In order to keep up with the increased number of orders being placed, manufacturers must increase their production capacity. However, problems arise when the manufacturers’ equipment and processes are outdated and unable to scale and increase output as needed.
Even though unemployment is down, the turnover rate in the manufacturing industry has consistently been high. This is a big problem, as manufacturers invest a lot of time and energy into training new employees. Once these employees quit, especially fairly quickly, all of that time and energy has been wasted and productivity and fulfillment are negatively affected.
Now that we’ve discussed three of the biggest challenges for manufacturers working to fulfill omnichannel retail demand, let’s discuss some strategies manufacturers can use to improve their operations and keep up with the ongoing increases in demand.
In today’s market, retail omnichannel affects almost every aspect of a business. Employees, consumers, distribution centers, and warehouses are all affected by the company's omnichannel options... for better or for worse.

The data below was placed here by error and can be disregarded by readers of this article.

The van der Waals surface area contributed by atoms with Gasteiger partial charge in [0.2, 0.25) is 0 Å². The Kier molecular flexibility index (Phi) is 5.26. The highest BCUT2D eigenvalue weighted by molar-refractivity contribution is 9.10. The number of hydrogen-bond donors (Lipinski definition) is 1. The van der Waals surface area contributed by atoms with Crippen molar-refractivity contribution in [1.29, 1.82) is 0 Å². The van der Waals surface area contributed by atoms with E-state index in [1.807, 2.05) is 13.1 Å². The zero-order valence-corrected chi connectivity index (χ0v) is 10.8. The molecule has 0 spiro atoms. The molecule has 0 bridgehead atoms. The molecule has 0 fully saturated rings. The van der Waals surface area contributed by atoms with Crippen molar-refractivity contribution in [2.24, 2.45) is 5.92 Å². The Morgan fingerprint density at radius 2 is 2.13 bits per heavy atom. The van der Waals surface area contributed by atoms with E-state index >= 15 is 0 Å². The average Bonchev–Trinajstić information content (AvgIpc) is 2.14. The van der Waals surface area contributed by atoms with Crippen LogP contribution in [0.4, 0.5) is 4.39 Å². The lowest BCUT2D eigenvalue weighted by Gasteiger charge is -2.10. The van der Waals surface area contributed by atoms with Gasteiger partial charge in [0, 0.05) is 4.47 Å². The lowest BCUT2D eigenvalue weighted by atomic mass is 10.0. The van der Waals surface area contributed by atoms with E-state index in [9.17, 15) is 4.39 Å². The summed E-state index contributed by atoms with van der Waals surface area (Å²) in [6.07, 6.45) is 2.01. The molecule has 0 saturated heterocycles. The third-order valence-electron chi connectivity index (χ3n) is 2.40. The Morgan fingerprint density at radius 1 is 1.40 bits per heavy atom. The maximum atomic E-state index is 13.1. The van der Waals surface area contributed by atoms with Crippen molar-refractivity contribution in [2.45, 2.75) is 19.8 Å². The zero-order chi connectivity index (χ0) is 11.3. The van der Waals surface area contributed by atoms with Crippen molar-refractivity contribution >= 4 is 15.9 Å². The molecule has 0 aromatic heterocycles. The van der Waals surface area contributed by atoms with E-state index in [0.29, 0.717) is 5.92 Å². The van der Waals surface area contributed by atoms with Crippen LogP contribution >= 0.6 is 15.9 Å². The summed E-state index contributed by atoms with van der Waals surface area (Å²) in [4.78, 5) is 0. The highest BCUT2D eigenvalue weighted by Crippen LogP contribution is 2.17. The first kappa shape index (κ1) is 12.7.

For manufacturers to keep up with the changes in the industry, it is essential to follow best practices that will not only help with manufacturing but also with product fulfillment.
Here are some best practices for manufacturers to start implementing:
The idea behind drop-shipping is that retailers skip the middle-man and have products sent to customers directly from manufacturers. This bypasses the need to wait for LTL and FTL carriers who might experience delays.
By settling on the best possible shipping option when sending goods to their partners, manufacturers need to treat this step as a priority.
This fosters a healthy rapport between partners.
While many manufacturers have strong relationships and communicate directly with their retail partners, they should consider branching out and opening up communication with other channels involved in the supply chain, such as shippers, suppliers, employees, and others.